Suggestions on the "Culture" Paper,

For 5328 students only, due at the Final Exam (5/10 @ 10:30 am)

1. Subject Matter:

The most important feature of this paper is to demonstrate what might be deduced about the culture of seventeenth-century England from a given selection of texts.

Therefore, the most important first decision you have to make is what interests you about seventeenth-century England. Is it attitudes toward women? Attitudes toward marriage? Images of class relationships? London (the city) itself? Images of death and dying? Attitudes toward aging? Images of children? The female body? Tobacco? Drinking? Attitudes toward the monarchy and political leaders in general? Education? Dissenter political opinions? Evidence of attitudes toward God? Country (village) life? Public health/medicine/sickness? Science? travel and exploration? Attitudes toward the poet/writer?

Once you have decided on a topic, consider a selection of texts that will enable you to argue that your topic is present in the literature of the period, and suggests what people might have believed, or thought, or known (you can only have an opinion on how accurate the views you see might have been, but that's okay; you don't have to know what people thought to argue that the literature suggests certain attitudes).

2. Selection of texts

You can mix selections from poetry and prose, or stay just with poetry or just with prose. You can use anything in any of the texts we are using (and anything you find on websites, i.e., other Herrick poems, or other Herbert ones). I'd appreciate it, though, if you do find something outside our texts that you provide a copy of that text with your paper so that I don't have to go look it up (in case it isn't in my library).

3. Sample text selections, with topics (please understand: these are suggestions only; they represent a "pool" for you to choose from, or to give you ideas of where else you might go):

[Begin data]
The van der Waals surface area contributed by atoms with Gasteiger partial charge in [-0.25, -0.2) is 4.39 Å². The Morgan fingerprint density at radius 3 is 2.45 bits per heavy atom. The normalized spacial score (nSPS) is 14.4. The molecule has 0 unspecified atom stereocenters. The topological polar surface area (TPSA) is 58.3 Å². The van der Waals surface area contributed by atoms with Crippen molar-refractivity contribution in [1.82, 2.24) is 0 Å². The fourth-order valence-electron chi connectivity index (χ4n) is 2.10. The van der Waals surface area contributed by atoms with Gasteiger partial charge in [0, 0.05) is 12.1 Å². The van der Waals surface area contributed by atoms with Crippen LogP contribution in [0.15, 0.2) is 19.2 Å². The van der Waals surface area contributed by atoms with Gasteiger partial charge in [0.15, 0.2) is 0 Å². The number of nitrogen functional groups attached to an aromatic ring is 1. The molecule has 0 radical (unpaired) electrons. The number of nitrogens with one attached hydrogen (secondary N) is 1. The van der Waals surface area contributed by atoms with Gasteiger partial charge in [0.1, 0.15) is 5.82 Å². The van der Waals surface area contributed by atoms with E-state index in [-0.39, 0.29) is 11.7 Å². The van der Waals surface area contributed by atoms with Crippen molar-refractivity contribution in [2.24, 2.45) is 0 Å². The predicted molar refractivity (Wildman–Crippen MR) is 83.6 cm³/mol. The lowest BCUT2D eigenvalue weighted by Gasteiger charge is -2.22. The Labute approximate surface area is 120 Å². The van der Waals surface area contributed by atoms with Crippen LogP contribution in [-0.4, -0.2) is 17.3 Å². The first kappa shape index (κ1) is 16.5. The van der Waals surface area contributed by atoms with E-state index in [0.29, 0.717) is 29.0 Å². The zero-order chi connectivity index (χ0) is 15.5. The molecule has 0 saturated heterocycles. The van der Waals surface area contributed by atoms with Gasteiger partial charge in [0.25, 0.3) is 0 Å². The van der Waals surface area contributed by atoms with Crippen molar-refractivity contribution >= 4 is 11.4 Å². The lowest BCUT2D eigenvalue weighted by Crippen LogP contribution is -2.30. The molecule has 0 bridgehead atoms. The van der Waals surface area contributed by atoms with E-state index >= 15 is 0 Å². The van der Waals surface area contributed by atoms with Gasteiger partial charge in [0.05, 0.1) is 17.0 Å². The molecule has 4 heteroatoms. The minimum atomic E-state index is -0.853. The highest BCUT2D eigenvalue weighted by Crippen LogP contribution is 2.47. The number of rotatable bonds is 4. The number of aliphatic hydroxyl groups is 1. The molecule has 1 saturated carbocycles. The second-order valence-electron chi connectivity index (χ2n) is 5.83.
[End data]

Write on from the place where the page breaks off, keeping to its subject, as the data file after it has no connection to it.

Images of dying: the Jane Paulet elegy, "On my first son," Donne's Holy Sonnet # 6 ("Death be not proud"), Herbert's "Death," Bacon's "Of Death," and/or Donne's "Meditation # xvii: "Now this bell tolling softly for another says to me, thou must die"

Images of class: Suckling's "Ballad upon a Wedding," Herrick's "Upon Prue his Maid," Jonson's "Giles and Joan," Overbury's "A Tinker," Bunyan's "Grace Abounding," Lilbourne's "Work of the Beast"

London: Overbury's "Paul's Walk," Jonson's "The Voyage Itself," Pepys's Diary on the London fire

Attitudes toward Political Leaders: Marvell's "Horatian Ode upon Cromwell's Return from Ireland"; anything about kings, especially Charles I and II

Honest Recreations: Milton's "L'Allegro" and/or the country house poems by Jonson and Herrick


4. What to do when you've chosen topic and texts:

There are two obvious organizations:

Work your way through the texts, one by one, making such observations about its relevance to your topic (i.e. what in the text suggests cultural attitudes or realities)


Organize by the range of attitudes, or sub-divisions of your subject; in the examples of class above, for example, the attitudes toward "common" people range from complimentary to scoffing; you might design a discussion of marriage equally wide-ranging by focusing on an epithalamion and an epigram

Do, as appropriate, take into account the influence of genre for the poetry (prose too) and the effect of prose style (plain or fancy) on the prose. My assumption here is that the "style" (genre, style) of the work influences its critical attitudes. For example, Jonson's view of London in "The Voyage Itself" is shaped by the fact that the poem is a satire, whereas Pepys's description of London is shaped by his writing an entry in his own diary in not-very-florid prose. (Another way of saying this is to remind you that it never hurts to show your teacher that you've learned something in the class.)

5. In conclusion, remember: your primary goal has been to view the culture through the literature; so, think about these questions: "how good of a mirror or looking glass on the "world" of the seventeenth century is its literature?" and "so what?" Answering these questions will give you a thesis too, of course.)

To repeat: turn the paper in conjunction with the Final Exam on May 10.